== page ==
The Sahel: New Push to Transform Agriculture with More Support for Pastoralism and Irrigation
October 27, 2013
WASHINGTON, October 27, 2013– On the eve of two major agriculture summits in Mauritania and Senegal, the World Bank is urging African countries and communities in the Sahel and the international development community to help protect and expand pastoralism on behalf of the more than 80 million people living in The Sahel who rely on it as a major source of food and livelihoods.
The Bank is also calling for more large-scale irrigation to help the region to move towards embracing climate smart agriculture that can manage competing demands for land, water, and other natural resources, in a region that has long suffered from drought, hunger, and low economic growth
In background papers released in preparation for the two summits, the Bank says that more than 50 percent of the meat and the milk which people consume in West African coastal countries come originally from the Sahel.
The two summits on improving pastoralism and boosting irrigation in the Sahel, which are being organized by the World Bank and its development partners, will be held in Nouakchott and Dakar respectively on October 29 and October 31, 2013. High-level participants will include President Mohamed Ould Abdel Aziz of Mauritania, President Idriss Déby of Chad, as well as regional Ministers of Agriculture, Rural and Community Development, senior business leaders, and representatives of producer organizations and civil society.
“African agriculture employs a massive 65-70 percent of the continent’s labor force and typically accounts for 30-40 percent of GDP. It represents the single most important industry in the region, and therefore its transformation and growth is vital to reduce poverty in a region like The Sahel and avoid humanitarian crises that have all too frequently plague the region,” says Makhtar Diop, World Bank’s Vice President for Africa Region, who will open the Pastoralism Forum in Nouakchott, the Mauritanian capital on October 29th.
“Addressing the challenge of agriculture in the Sahel is an opportunity to redress past economic imbalances and position the region to become a player in addressing the global increase in food demand.”
Diop says boosting investment in the Sahel will help to significantly improve living standards for people and reduce the frequency and severity of food crises
According to the Bank, Africa is home to some 50 million pastoralists with some 16 million of them living in The Sahel and in extreme poverty. The vulnerability of pastoral communities to drought, flooding, and other disasters remains unduly high in Sahelian countries and is made worse by their historic social exclusion and increasing competition for access to water and grazing lands for their herds and crops.
Given that The Sahel will continue to be one of the world’s regions most seriously affected by climate change, drought and other weather extremes are likely to increase the pressures on pastoralism to survive as a way of life and livelihoods.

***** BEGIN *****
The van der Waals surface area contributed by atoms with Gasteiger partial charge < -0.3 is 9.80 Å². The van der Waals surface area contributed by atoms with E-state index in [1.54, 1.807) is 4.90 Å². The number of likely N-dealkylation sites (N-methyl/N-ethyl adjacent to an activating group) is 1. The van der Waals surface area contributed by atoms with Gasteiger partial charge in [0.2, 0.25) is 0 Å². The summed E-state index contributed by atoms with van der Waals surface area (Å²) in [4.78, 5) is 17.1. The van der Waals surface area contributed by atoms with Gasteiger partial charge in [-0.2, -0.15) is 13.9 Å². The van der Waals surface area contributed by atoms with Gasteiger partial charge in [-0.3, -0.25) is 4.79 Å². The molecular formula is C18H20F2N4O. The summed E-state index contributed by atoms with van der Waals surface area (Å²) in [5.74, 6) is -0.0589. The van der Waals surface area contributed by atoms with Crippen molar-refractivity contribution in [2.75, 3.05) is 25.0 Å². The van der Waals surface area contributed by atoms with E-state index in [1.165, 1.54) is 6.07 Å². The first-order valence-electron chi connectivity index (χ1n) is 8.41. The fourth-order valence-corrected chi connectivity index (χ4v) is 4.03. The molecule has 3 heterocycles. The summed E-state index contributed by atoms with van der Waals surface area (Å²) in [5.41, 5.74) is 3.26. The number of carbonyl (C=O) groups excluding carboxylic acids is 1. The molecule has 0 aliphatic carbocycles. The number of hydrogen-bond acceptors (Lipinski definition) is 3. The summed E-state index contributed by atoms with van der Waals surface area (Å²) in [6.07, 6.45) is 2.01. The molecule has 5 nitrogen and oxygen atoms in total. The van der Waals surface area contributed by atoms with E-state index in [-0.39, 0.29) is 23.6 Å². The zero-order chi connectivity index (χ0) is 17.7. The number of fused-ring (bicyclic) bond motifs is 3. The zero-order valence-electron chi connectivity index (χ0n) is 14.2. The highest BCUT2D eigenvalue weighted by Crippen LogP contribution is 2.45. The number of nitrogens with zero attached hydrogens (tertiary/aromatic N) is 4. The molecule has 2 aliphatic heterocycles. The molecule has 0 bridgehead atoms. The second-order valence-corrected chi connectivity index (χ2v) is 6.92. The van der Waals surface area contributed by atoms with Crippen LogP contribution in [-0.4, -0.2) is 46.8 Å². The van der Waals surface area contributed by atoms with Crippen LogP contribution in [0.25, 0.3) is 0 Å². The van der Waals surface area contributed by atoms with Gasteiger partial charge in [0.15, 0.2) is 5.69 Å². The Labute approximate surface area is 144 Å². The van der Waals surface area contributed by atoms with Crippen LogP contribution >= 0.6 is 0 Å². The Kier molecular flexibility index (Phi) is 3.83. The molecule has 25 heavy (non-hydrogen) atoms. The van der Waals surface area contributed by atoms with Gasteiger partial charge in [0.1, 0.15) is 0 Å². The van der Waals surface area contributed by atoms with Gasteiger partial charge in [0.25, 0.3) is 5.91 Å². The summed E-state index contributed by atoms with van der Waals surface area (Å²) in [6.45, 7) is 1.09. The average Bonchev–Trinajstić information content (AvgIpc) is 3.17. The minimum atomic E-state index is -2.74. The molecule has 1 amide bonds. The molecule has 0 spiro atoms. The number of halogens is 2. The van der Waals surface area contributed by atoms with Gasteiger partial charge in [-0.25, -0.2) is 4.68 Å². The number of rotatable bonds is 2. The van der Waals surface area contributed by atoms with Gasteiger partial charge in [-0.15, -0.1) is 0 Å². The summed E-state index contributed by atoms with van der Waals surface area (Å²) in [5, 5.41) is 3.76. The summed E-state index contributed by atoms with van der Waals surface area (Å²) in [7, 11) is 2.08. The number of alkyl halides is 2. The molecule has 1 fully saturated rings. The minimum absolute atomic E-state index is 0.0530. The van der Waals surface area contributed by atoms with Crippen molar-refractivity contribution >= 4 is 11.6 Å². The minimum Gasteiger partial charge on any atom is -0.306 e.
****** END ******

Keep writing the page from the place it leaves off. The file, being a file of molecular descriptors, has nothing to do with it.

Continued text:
“We urgently need to mobilize more investment to support pastoral systems in the arid lands of The Sahel in order to reduce the vulnerability of communities to poverty and hunger while building up their resilience to weather adversity, and promoting more social cohesion and security in the wider region to prevent new conflicts from arising,” says Jamal Saghir, the World Bank’s Director for Sustainable Development in Africa.
Saghir says that a regional approach to boosting pastoralism is essential since many issues such as trade, trans-boundary animal diseases, policy harmonization, early warning and rapid response systems, conflict, and peace building measures, all involve a cross-border dimension.
More irrigated land also vital for transforming agriculture
In addition to promoting and expanding pastoralism, irrigating more land is also vital to produce more food, create jobs, reduce poverty, and improve the lives of people throughout The Sahel. .
Although the region is blessed with some of Africa’s largest aquifers, for the most part they are under-used and many countries lack the scientific data and infrastructure to tap into and manage these water reserves sustainably. On top of that, only 20 percent of the irrigation potential in Sahelian countries is currently developed, and many existing irrigation systems need to be repaired.
“The Niger, Senegal, Lake Chad, and Volta River basins have tremendous undeveloped irrigation, fisheries, transport and hydroelectric potential. So my colleagues and I in the World Bank want to improve this situation so that the famers and families of the Sahel can take advantage of rising demand for food, meat and dairy products. More water in The Sahel means more development in the form of food, more jobs, more money and opportunity, especially for young people, and women in particular as farmers and traders,” says World Bank Africa Vice President Diop.
The High Level Forum on Irrigation, which will be held on October 31st in Dakar, Senegal, will build on the Ouagadougou Call for Action and highlight success stories and strategies that could be scaled up or replicated, like the Great Green Wall, or inclusive agribusiness projects based on irrigation development in Senegal and Burkina Faso.
High-level participants at the Dakar irrigation summit will include President Macky Sall of Senegal, Government Ministers from Sahelian countries, business leaders, and representatives of water user associations and civil society.